Welcome to Belize
“If the world had any ends,” Aldous Huxley wrote in 1934, “Belize would certainly be one of them. It is not on the way from anywhere, to anywhere else.”
Much has changed since 1934. The secret’s out. If Aldous Huxley were to visit Belize today, he’d see that the remarkable multi-cultural country, tucked under the Yucatan Peninsula, has become a sought after destination among wander lusters and adventure seekers from all corners of the globe.
Mostly covered by rainforest and jungle, Belize has one of the lowest population densities in the world. Even with the recent increase in tourism, Belize still feels like the remote paradise Huxley once spoke of. It’s 175 miles of coastline along the Caribbean Sea are protected by a great barrier reef, second only to the Great Australian Barrier Reef. More than 200 subtropical islands dot its turquoise waters and the Great Blue Hole, a site made famous by Jacques Cousteau, is a geological wonder. Belize was once the very center of ancient Maya Civilization. With over 900 historic sites, tours of these sacred areas remain favorites among visitors.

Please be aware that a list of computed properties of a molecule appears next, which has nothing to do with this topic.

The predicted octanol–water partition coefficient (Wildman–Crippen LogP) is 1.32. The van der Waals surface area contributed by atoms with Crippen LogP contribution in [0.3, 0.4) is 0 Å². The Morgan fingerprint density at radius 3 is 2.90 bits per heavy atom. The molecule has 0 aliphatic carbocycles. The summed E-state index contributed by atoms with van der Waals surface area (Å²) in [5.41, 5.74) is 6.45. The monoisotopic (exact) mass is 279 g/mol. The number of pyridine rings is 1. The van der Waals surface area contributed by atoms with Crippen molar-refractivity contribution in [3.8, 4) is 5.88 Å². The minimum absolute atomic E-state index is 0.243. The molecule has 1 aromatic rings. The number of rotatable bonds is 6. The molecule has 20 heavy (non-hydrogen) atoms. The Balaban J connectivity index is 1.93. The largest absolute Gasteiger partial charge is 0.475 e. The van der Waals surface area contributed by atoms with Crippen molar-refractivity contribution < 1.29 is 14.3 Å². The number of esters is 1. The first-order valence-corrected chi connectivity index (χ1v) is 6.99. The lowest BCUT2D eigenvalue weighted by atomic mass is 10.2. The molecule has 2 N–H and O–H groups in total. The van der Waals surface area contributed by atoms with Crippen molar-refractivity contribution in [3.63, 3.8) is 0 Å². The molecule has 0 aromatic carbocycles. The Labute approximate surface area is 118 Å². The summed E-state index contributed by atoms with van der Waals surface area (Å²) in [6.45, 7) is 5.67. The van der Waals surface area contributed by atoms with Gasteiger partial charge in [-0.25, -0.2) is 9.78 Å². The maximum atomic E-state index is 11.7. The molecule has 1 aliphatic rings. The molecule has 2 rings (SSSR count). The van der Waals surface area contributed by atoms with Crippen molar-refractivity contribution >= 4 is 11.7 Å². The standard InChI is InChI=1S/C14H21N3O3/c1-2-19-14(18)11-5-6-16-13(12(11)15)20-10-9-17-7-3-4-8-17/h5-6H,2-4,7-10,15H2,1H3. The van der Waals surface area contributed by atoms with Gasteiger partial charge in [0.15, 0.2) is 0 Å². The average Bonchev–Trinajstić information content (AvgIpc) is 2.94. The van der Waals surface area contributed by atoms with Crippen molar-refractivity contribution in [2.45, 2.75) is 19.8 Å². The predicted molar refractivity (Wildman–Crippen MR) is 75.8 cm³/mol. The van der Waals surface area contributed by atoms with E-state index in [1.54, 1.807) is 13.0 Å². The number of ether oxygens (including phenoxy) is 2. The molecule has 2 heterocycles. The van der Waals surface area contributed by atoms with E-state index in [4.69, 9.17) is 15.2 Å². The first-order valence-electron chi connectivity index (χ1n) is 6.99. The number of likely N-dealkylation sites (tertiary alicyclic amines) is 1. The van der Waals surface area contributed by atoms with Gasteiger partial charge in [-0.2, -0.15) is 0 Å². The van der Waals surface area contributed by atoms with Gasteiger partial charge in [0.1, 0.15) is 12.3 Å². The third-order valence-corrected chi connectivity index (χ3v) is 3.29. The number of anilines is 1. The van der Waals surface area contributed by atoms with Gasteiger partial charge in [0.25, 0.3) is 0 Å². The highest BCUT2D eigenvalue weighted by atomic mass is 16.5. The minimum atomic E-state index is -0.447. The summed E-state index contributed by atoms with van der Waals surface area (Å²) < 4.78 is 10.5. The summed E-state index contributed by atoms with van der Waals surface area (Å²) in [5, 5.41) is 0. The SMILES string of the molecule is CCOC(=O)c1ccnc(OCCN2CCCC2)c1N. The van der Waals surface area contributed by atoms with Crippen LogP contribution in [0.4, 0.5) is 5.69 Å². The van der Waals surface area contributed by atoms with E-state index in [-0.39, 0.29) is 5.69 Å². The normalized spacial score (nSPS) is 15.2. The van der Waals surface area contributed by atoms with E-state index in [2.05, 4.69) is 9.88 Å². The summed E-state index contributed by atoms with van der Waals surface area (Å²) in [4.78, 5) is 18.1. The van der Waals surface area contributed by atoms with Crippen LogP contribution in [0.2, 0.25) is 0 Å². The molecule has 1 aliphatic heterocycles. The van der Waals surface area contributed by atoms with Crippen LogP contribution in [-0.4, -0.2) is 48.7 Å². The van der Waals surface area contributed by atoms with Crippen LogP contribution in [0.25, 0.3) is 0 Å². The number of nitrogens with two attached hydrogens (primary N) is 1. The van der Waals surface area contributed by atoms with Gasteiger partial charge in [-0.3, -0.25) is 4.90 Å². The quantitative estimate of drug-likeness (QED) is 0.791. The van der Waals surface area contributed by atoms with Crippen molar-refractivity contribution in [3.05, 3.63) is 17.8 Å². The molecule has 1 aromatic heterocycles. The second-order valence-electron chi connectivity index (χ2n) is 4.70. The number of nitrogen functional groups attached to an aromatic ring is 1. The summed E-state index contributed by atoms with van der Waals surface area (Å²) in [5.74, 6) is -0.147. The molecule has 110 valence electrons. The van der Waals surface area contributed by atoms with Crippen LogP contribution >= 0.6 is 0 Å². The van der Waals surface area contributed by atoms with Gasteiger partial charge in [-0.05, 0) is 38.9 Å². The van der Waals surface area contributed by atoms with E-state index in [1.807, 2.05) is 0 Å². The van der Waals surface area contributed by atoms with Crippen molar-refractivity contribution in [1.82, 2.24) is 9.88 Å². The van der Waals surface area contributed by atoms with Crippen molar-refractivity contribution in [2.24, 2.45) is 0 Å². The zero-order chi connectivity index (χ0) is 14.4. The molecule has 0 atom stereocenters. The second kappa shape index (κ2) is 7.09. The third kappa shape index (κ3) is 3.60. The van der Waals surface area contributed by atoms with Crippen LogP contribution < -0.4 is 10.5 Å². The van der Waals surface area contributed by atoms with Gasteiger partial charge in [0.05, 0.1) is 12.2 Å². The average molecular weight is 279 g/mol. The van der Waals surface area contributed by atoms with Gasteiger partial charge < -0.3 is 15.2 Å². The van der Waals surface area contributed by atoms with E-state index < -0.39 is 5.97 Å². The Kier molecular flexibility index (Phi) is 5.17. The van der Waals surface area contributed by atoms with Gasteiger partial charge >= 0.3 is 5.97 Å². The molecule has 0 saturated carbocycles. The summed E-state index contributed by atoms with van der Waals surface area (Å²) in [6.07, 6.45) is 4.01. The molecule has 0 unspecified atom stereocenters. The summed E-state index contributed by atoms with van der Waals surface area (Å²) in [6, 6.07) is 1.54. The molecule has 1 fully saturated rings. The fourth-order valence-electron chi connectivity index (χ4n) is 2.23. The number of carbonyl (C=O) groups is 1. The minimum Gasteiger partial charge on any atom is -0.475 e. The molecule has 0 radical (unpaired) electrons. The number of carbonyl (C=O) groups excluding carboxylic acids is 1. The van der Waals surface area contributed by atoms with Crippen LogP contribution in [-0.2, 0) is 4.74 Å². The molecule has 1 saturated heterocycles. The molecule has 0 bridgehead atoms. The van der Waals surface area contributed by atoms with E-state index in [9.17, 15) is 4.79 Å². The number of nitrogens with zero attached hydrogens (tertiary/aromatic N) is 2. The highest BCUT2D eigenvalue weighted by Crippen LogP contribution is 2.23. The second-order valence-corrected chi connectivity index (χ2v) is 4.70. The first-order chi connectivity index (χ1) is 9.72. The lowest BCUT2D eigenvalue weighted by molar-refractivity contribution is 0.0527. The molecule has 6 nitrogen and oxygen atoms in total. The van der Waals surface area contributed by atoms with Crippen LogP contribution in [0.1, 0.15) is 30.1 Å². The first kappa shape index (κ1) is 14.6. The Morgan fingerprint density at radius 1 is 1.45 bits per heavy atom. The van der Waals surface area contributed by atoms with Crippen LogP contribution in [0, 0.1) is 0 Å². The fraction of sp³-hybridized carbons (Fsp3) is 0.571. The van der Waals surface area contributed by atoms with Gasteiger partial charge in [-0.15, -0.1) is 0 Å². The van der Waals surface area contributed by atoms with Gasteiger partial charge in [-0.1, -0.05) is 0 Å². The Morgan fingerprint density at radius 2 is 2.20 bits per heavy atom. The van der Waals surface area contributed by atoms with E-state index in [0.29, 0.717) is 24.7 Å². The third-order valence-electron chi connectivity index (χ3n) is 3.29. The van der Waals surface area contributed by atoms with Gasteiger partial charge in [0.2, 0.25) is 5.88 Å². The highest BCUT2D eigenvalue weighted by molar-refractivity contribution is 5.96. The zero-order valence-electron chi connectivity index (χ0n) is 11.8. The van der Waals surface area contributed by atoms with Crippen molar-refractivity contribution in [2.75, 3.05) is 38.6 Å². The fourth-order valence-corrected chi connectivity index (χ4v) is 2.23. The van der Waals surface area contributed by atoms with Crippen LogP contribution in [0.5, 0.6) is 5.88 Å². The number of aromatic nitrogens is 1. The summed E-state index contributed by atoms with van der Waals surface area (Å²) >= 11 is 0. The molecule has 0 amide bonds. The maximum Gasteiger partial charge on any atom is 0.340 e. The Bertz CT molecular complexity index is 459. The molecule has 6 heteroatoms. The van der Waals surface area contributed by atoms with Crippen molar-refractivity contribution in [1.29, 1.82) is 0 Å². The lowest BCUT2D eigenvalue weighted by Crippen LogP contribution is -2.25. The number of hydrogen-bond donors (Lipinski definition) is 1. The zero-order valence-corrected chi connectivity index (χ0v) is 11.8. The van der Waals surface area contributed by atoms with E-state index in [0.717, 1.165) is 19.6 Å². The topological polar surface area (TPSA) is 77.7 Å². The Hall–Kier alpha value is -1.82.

For its geography alone, some might say Belize is the world’s largest playground. Dive or snorkel with whale sharks, go cave tubing through the majestic Mayan underworld, fish and kayak along the coast among abundant marine wildlife, go rappelling and ziplining at Mayflower Falls, hike or climb through Jaguar Reserve, learn how to make chocolate on the banks of the Sittee River, or simply spend an afternoon swinging on a hammock strung between two coconut trees.